One morning, my mom called for me in panic, and I ran down the stairs to find my stepfather fighting to breathe. I reached to check his pulse as he simultaneously grabbed my arm, unable to speak but with tears in his eyes. His pulse faded beneath my fingers and I began compressions while trying to stabilize my own frantic crying. My husband ran in to help and we exhaustingly performed CPR for a painfully long 10 minutes, while waiting for the ambulance. He died that day. He could not afford a blood clot prevention medication, which would have likely prevented the horrific event we experienced.
Harsh but Avoidable Realities
I myself live with type 1 diabetes and regularly fear for my life because insulin is so unaffordable. Diabetes costs the US $322 billion a year, with individuals forking over $13,700 or more annually from their own pockets. Diabetes doesn't see finances or wealth. It can hit anyone, causing a burden for even those in higher income brackets. Imagine the toll it is taking on the less fortunate.
How much longer will people face death, painful complications, or severe anxiety because of the costs of their drugs? It is outrageous to see this happening when there is an obvious solution: a single-payer system.
$400 billion— that is how much would be saved, by cutting out private insurers and their administrative waste, if the US moved to a single-payer system. The entire diabetes cost burden could be covered, just by removing high paid executives and advertising. Thinking about the current skyrocketing and unjustly high prices of insulin and other medications, it would be interesting to see if price gouging would resolve itself once the government is paying and negotiating prices.
A single payer plan is simple. Payroll and income taxes for health, like the ones already coming out of your pay check, would be applied to those who can afford it. The rich would pay a small percentage more. With an additional boost from existing federal funds, everyone gets healthcare. We would no longer pay astronomical prices for a middle man. We pay taxes, we get coverage.
This is not Socialized Medicine. It is important to know single payer and socialized medicine are two different things. With socialized medicine, the government owns healthcare; with a simple single payer, the government just pays for it.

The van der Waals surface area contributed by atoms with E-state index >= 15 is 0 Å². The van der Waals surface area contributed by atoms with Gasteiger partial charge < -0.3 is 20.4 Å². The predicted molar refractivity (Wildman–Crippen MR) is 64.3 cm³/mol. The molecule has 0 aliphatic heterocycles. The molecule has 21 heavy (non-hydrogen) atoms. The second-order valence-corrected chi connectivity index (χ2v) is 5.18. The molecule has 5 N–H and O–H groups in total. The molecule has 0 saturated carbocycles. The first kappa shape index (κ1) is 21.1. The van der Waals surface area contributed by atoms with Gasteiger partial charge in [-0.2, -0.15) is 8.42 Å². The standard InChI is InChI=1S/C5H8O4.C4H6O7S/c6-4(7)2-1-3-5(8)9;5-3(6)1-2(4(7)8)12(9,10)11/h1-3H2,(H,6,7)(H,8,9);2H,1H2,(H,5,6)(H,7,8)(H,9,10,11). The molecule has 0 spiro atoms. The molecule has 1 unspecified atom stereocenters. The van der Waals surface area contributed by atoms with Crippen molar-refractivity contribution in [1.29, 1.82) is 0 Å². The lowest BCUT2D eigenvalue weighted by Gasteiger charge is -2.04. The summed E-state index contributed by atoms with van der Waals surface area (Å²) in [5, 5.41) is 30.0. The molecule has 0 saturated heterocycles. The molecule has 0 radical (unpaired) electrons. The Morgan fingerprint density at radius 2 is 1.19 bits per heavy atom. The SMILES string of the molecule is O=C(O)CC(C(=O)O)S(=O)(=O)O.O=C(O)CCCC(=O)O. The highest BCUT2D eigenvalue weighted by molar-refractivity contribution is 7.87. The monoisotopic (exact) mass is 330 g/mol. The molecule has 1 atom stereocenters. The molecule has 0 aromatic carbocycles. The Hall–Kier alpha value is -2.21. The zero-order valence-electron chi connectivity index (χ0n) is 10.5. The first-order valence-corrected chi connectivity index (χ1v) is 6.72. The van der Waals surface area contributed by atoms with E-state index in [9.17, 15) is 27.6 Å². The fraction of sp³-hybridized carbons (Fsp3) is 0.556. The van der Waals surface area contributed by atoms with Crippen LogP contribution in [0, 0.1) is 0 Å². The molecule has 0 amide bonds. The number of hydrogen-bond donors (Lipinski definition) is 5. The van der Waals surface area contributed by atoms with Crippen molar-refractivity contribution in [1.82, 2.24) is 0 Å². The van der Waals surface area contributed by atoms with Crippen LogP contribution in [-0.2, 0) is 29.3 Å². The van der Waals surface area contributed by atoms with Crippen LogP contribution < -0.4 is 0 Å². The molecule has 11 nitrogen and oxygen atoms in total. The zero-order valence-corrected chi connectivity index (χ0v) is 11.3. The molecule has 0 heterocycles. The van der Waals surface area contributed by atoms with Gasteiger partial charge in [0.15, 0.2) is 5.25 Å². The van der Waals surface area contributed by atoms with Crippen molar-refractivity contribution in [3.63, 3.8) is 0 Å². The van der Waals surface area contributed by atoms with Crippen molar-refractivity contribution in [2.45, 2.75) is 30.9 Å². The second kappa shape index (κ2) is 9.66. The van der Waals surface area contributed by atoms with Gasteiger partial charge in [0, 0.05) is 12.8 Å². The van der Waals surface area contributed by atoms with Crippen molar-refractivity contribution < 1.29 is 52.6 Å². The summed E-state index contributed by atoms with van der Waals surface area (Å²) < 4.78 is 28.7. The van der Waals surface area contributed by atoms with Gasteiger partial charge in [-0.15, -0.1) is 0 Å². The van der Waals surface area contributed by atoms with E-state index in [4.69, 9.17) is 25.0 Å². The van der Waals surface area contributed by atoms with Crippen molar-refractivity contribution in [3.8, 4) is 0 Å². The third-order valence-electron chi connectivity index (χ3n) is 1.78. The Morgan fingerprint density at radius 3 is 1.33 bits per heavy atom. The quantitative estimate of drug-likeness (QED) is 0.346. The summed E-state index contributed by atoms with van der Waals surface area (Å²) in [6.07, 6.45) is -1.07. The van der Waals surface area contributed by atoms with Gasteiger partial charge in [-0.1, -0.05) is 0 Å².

A single payer system removes greed from a place it certainly has no place. Healthcare should be constructed of an ambition to heal, not a hunger for money. Our greed driven system is dangerous, and is resulting in the death of our people.
I've both heard and lived the "I can't afford my insulin" story. Having worked in a hospital, I've seen patients wait far too long to come in to treat a life-threatening emergency because they are terrified it will cost them everything they have.
Bring the Change
Seeing these things, first hand, has fueled the urgency in my heart to not only advocate for #insulin4all, but for a healthcare answer for everyone. What is happening now is sickening, and is violating our rights as human beings. Educate yourself, develop your opinions and join the fight with T1International. Regardless of the disease or ailment, we can fight this together. Contact your representatives, share your stories and approach your campaign in a structured, productive way.
From the day I was diagnosed with type 1 diabetes, I felt strangely optimistic about my future. I've struggled, no doubt, but that same optimism still remains. Maybe I feel a cure on the horizon, or the possibility of a huge shift that will change the life of every ill person. If we are persistent, both will happen. A strong healthcare system built on integrity and compassion; well that is something to be extremely optimistic about.